Scientists have discovered a new group of extinct horses that lived in North America thousands of years ago.

Bones from the New World stilt-legged horse had already been dug up, but it was not clear how these animals with skinny legs fit in on the family tree of horses, asses and zebras. A new DNA analysis shows that they are unrelated to the creatures in the Equus genus that we know today, after splitting off from their ancestors between roughly 4 million and 6 million years ago to form their own group, according to a study in the journal eLife. The researchers are classifying the mysterious Ice Age horses as being in a new genus called Haringtonhippus.

There is only this one species, H. francisci, within it but the classification might help scientists better understand the evolution of horses over the last few million years.

extinct-horse-skull Scientists who analyzed DNA from New World stilt-legged horses say they are not related to the horses of today, rather representing a new extinct genus called Haringtonhippus. Photo: Eric Scott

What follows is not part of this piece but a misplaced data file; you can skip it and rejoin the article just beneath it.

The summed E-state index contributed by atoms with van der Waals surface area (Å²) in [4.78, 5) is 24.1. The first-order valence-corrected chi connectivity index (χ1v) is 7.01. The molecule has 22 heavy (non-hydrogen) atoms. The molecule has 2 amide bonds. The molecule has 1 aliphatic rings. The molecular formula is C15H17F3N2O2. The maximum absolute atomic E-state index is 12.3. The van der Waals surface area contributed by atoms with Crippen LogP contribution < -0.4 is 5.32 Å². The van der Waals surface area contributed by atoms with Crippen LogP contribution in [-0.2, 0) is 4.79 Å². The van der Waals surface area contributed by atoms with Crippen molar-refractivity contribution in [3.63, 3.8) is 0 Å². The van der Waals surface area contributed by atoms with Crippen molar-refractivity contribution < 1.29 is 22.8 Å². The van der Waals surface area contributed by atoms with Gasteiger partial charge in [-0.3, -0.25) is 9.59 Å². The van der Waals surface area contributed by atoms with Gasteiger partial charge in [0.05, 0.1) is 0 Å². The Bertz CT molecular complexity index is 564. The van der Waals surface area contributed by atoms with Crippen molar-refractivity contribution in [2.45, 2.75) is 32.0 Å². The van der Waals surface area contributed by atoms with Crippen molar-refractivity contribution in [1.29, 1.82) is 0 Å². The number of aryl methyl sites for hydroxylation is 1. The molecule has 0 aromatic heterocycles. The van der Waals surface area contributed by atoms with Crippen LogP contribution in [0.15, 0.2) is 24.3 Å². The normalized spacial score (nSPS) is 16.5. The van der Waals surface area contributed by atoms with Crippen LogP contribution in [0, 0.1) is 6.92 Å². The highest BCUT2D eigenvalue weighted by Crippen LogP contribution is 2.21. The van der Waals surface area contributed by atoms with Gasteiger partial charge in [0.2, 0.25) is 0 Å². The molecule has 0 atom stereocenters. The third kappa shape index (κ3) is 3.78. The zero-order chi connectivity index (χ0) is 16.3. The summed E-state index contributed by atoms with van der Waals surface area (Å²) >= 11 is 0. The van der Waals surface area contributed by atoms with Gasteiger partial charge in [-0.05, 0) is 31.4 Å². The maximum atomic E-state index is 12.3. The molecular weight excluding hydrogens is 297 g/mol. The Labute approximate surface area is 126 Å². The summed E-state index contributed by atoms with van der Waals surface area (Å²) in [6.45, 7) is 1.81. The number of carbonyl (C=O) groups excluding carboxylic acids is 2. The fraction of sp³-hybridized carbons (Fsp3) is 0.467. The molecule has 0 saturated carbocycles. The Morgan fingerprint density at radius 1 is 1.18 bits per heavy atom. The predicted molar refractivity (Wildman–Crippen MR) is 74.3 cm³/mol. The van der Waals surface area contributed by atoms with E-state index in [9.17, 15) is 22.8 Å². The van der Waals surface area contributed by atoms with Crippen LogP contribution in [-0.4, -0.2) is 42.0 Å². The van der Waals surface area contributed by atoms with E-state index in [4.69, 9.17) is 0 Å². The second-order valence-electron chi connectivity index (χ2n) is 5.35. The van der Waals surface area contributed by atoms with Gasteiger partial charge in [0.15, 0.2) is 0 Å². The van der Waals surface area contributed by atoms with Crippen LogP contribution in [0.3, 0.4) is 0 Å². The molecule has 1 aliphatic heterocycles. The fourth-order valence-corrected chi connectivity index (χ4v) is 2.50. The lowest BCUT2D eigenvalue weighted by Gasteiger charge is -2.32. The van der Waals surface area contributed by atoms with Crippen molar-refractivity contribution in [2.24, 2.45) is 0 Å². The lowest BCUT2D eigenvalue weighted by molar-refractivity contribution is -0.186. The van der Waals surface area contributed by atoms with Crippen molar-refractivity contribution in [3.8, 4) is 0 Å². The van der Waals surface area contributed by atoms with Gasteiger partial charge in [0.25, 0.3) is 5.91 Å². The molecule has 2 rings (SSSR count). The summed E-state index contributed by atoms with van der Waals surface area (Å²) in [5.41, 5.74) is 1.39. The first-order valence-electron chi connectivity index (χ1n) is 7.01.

New World stilt-legged horses previously had been thought to be related to animals like the Asiatic wild ass, also known as an onager, because of traits like their physique. Their fossils have been found throughout North America in places as far south as Nevada and Texas and as far north as Canada’s Yukon Territory. Haringtonhippus would have lived at the same time as its cousins, the ancestors of modern Equus creatures, but did not breed with them, keeping their groups separate until it went extinct perhaps 17,000 years ago.

Equus also became extinct in North America around that time, but other populations survived and evolved into the horses, zebras and asses we see today.

“The evolutionary distance between the extinct stilt-legged horses and all living horses took us by surprise, but it presented us with an exciting opportunity to name a new genus of horse,” senior study author Beth Shapiro said in a statement from UC Santa Cruz.

The new genus Haringtonhippus is the namesake of Richard “Dick” Harington, who was not involved in the DNA analysis but was the first scientist to describe the New World stilt-legged horses a few decades ago.

“The horse family, thanks to its rich and deep fossil record, has been a model system for understanding and teaching evolution,” first study author Peter Heintzman said in the statement. “Now ancient DNA has rewritten the evolutionary history of this iconic group.”

stilt-legged-horses Scientists who analyzed DNA from New World stilt-legged horses say they are not related to the horses of today, rather representing a new extinct genus called Haringtonhippus. Above, an illustration shows what the mysterious horses may have looked like. Photo: Jorge Blanco